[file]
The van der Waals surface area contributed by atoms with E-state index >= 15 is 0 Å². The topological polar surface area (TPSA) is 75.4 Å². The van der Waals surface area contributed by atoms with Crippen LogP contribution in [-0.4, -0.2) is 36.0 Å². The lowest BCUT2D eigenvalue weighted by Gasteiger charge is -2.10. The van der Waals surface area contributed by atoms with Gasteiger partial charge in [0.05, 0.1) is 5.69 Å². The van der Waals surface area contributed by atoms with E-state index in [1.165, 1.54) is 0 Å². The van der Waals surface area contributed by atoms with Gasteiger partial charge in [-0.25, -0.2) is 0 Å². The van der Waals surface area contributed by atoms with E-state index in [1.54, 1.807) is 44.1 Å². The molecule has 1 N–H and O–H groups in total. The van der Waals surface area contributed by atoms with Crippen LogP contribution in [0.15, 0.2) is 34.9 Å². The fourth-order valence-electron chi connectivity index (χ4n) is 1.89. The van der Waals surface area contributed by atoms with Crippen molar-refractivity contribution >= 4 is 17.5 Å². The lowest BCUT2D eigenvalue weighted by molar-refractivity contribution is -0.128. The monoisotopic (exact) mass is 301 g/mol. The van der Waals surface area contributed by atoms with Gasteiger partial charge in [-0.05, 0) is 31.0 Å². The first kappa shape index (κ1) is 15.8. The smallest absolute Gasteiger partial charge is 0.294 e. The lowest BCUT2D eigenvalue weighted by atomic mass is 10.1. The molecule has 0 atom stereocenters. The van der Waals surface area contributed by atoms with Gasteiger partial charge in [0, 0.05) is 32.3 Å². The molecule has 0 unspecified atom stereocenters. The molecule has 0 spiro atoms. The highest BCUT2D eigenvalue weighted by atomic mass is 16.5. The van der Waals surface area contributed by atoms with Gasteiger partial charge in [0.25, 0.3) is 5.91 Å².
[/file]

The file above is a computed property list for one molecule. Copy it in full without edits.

The van der Waals surface area contributed by atoms with E-state index >= 15 is 0 Å². The topological polar surface area (TPSA) is 75.4 Å². The van der Waals surface area contributed by atoms with Crippen LogP contribution in [-0.4, -0.2) is 36.0 Å². The lowest BCUT2D eigenvalue weighted by Gasteiger charge is -2.10. The van der Waals surface area contributed by atoms with Gasteiger partial charge in [0.05, 0.1) is 5.69 Å². The van der Waals surface area contributed by atoms with E-state index in [1.165, 1.54) is 0 Å². The van der Waals surface area contributed by atoms with Gasteiger partial charge in [-0.25, -0.2) is 0 Å². The van der Waals surface area contributed by atoms with E-state index in [1.54, 1.807) is 44.1 Å². The molecule has 1 N–H and O–H groups in total. The van der Waals surface area contributed by atoms with Crippen LogP contribution in [0.15, 0.2) is 34.9 Å². The fourth-order valence-electron chi connectivity index (χ4n) is 1.89. The van der Waals surface area contributed by atoms with Crippen molar-refractivity contribution >= 4 is 17.5 Å². The lowest BCUT2D eigenvalue weighted by molar-refractivity contribution is -0.128. The monoisotopic (exact) mass is 301 g/mol. The van der Waals surface area contributed by atoms with Gasteiger partial charge in [-0.05, 0) is 31.0 Å². The first kappa shape index (κ1) is 15.8. The smallest absolute Gasteiger partial charge is 0.294 e. The lowest BCUT2D eigenvalue weighted by atomic mass is 10.1. The molecule has 0 atom stereocenters. The van der Waals surface area contributed by atoms with Gasteiger partial charge in [0, 0.05) is 32.3 Å². The molecule has 0 unspecified atom stereocenters. The molecule has 0 spiro atoms. The highest BCUT2D eigenvalue weighted by atomic mass is 16.5. The van der Waals surface area contributed by atoms with Gasteiger partial charge in [0.25, 0.3) is 5.91 Å².